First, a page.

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What is the Opportunity Rover?

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  • Written By: Josie Myers
  • Edited By: Andrew Jones
  • Last Modified Date: 23 February 2018
  • Copyright Protected:
    2003-2018
    Conjecture Corporation
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The Opportunity Rover is the second of two vehicles the National Aeronautics and Space Administration (NASA) monitors as they explore the surface of Mars. This rover landed on the surface of Mars 25 January 2004 on a mission that was intended to last 90 sols, or Martian days, which is approximately 92.46 Earth days. Both Opportunity, and its sister rover, Spirit, were in service well past that goal, with exploration continuing over five years later.

The primary mission of both the Opportunity rover and its sister, Spirit, is to give a detailed account of Mars' surface. Understanding the makeup of the surface can help scientists to set a time line for the creation of the planet, and thereby give more evidence towards theories about the creation of the solar system. Much as rock beds on Earth can reveal areas that once held swamps, one hope was to use rock and mineral deposits to discover if water, and even perhaps life, had existed on Mars at one point in time.

The Opportunity rover has six wheels to increase its stability as it rolls over the rocky Martian surface. It receives power from solar panels on its exterior, and uses rechargeable lithium ion batteries that help it stay powered during the evenings. Opportunity communicates with Earth through a set of two antenna. The rover is outfitted with two cameras: a panoramic camera to examine the local landscape, and a navigational camera to assist in driving the vehicle. A miniature Thermal Emission Spectrometer, or Mini-TES, is able to get a close-up look at rock and soil and determine how it was formed.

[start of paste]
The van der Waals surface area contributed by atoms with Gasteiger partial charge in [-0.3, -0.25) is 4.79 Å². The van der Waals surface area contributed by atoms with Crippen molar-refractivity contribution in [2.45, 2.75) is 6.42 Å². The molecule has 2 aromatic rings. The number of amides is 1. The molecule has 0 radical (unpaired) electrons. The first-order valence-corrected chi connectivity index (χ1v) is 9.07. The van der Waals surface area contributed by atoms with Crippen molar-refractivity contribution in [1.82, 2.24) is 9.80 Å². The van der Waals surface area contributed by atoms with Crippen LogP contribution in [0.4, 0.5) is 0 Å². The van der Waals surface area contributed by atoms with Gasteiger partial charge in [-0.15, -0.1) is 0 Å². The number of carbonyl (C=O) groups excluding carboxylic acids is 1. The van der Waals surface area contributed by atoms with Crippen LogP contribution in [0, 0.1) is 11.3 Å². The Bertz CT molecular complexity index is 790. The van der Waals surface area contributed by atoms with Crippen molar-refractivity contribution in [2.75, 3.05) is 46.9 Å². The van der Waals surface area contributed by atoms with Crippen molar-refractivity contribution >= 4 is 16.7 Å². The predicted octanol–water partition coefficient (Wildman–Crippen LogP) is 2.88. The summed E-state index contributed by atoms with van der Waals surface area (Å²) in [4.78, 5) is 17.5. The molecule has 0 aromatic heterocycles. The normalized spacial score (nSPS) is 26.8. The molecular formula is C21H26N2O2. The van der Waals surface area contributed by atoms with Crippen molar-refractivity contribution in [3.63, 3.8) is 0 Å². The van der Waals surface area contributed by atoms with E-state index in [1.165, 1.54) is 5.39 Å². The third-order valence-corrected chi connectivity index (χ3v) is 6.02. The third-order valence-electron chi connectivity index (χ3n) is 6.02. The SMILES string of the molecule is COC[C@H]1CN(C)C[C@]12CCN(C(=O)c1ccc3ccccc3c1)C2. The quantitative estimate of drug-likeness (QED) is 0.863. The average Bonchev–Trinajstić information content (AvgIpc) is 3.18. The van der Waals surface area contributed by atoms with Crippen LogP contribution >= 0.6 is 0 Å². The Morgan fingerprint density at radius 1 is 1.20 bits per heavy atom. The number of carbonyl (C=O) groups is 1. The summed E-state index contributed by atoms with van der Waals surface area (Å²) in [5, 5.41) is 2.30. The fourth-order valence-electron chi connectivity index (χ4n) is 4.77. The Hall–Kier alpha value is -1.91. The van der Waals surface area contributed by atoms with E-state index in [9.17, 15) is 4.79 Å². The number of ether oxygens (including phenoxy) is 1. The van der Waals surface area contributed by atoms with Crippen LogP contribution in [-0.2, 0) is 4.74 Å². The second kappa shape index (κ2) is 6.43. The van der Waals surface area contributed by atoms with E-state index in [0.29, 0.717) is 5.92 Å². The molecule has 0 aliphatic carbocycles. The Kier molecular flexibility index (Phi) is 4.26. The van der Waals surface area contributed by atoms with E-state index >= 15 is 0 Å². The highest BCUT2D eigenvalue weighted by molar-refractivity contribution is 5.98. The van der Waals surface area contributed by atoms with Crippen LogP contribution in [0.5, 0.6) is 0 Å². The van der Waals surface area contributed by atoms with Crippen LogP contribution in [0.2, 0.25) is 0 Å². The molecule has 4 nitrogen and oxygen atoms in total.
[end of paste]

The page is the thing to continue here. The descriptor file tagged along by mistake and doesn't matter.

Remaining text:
The Opportunity rover also has an arm outfitted with a wide array of instruments that assist in research. A Mössbauer Spectrometer examines rocks and minerals closely. Magnets are used to pick up any dust that may contain metallic properties. A Rock Abrasion Tool breaks through layers of rock to show fresh material below the surface. An Alpha Particle X-ray Spectrometer can give analysis of the elements inside rock and soil. Finally, a Microscopic Imager gives detailed close-up images of the rock and soil.

The extended usability of the rovers has allowed scientists to go far beyond their initial plans for exploration. The Opportunity rover has investigated the Eagle Crater, the Heat Rock Shield, Endurance Crater, Erebus Crater and Victoria Crater among other areas. It has taken countless panoramic images of Mars' surface, giving invaluable first hand accounts of the makeup of the planet. Opportunity has shown significant proof of past water on the red planet, as well as provided new information about the makeup of Mars and the surrounding atmosphere.

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